b. Assuming that the sundial is set up correctly, explain this observation.

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1 Astronomy 100 Name(s): Exercise 3: Seasons in the sun The following exercise illustrates some basic ideas about time, and how our position in the solar system uniquely configures the measurement of time. The hours 1. a. How many degrees in a circle (such as the ecliptic around the Earth)? The ecliptic is broken up into the twelve Zodiacal constellations (e.g., Aries, Taurus, Gemini, etc.); assuming each constellation is equally large, how many degrees does each Zodiacal constellation subtend? b. How many degrees of the sky does one hour represent? Another way to look at this question: how many degrees of the sky disappear over the western horizon every hour? 2. a. When you get the chance, go check out the sundial in the south courtyard on campus. Local noon is obviously when the Sun is directly overhead (also called Sun transit ). When there is no shadow on the sundial, the time should be noon. Is the time accurate? If not, estimate how many minutes the sundial is off. b. Assuming that the sundial is set up correctly, explain this observation. The lunar cycle 3. a. In the figure below, indicate the direction of the Sun with an arrow. b. Telling time using the Moon: At what time of day would you expect to observe a full Moon rising? Over which (eastern or western) horizon would it rise?

2 c. At what time of day would you expect to observe a first quarter Moon setting? d. At what time of day would you expect to observe a new Moon overhead? A guide for naming the phases of the Moon: If only a minimal crescent of the Moon is illuminated, it is a new Moon. If less than half of the Moon is lit, it is a crescent Moon. A half-illuminated Moon is a quarter (not half) Moon (first quarter occurs before full Moon, third quarter occurs after). If more than half is illuminated, but the Moon is not full, it is gibbous. If it is fully illuminated, it is a full Moon. When the lighted side s apparent area increases from night to night, the Moon is said to be waxing; when the apparent area decreases, the Moon is waning. 4. In the upper portion of the figure above (which represents looking down from the celestial north pole), eight positions of the Moon (labeled 1 through 8) are given in its orbit around the Earth. The lower part of the figure shows what an Earth observer would see of the Moon at each of the eight positions. a. For each position on both parts of the figure, shade the dark and illuminated portions of the Moon.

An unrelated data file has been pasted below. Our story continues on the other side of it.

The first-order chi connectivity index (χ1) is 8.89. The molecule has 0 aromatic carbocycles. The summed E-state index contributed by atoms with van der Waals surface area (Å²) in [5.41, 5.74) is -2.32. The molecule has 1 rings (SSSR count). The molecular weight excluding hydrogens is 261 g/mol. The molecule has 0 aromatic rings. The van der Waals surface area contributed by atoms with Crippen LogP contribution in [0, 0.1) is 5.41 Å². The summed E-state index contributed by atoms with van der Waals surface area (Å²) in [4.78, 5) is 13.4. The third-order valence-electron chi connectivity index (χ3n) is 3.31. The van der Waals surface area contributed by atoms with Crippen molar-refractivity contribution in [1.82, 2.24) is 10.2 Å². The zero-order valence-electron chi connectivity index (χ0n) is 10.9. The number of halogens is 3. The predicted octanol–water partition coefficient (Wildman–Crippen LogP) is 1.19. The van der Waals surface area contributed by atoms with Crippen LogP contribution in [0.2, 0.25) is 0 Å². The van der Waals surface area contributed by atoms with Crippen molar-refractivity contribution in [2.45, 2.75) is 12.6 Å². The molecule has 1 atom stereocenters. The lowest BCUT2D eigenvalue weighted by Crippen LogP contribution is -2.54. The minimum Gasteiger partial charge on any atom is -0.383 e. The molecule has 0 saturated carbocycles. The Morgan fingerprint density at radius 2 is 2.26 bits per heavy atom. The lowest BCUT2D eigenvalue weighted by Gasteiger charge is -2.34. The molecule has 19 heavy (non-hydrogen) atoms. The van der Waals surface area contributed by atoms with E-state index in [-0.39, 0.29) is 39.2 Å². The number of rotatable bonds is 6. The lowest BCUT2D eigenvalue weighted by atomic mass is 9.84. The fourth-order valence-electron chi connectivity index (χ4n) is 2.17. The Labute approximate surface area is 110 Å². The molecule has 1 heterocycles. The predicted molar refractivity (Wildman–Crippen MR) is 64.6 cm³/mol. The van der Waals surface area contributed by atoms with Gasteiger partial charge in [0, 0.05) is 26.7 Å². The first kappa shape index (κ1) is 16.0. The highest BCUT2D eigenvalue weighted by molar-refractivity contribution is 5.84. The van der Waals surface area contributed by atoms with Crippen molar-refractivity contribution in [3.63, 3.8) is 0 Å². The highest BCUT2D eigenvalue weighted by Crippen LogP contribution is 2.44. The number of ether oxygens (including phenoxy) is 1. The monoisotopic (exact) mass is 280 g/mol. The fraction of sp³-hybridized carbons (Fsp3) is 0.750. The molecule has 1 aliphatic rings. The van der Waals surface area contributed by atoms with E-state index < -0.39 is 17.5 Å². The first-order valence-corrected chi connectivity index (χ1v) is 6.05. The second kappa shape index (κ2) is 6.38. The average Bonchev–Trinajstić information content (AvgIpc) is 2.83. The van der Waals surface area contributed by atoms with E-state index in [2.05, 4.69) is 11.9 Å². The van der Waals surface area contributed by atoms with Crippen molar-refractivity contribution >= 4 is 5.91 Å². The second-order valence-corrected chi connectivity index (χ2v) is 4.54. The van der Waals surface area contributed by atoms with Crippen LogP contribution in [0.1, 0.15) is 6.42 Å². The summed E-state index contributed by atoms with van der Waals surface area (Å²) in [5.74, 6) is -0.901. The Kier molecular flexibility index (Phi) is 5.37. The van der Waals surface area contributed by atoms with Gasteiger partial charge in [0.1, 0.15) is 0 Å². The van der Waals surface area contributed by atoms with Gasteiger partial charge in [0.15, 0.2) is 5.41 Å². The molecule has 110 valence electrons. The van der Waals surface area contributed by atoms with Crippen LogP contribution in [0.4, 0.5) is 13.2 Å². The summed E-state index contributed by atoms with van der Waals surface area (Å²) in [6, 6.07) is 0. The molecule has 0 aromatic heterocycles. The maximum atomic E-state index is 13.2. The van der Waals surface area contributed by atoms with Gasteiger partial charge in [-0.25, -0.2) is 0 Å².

3 b. For the lower part of the figure, label each Moon's phase. c. For the upper part of the figure, is the Earth rotating clockwise (CW) or counterclockwise (CCW)? Indicate this with an arrow. 5. a. If you observe a quarter moon, how can you tell if it is the first or third quarter moon? b. Night after night, in what compass direction does the moon appear to move, relative to the fixed stars? 6. a. Why isn t every new moon coincident with a solar eclipse? In other words, why isn t the sun eclipsed every 28 or so days? b. If your answer to the previous part is true, then, how do we ever see a fully lit, full Moon? Shouldn t some of its face toward us always be dark? 7. a. Does the Moon rotate on its own axis? Note: Rotate, not revolve. Equivalent question: Does the Moon always present the same face to us on Earth? b. So what percent of the whole Moon s surface should we be able to see and map from telescopes on the surface of the Earth? c. In fact, we have been able to map 59% of the Moon s surface from Earth-based telescopes (the rest was done by sending satellites around the back ). How are we able to see that much? Hint: look up libration.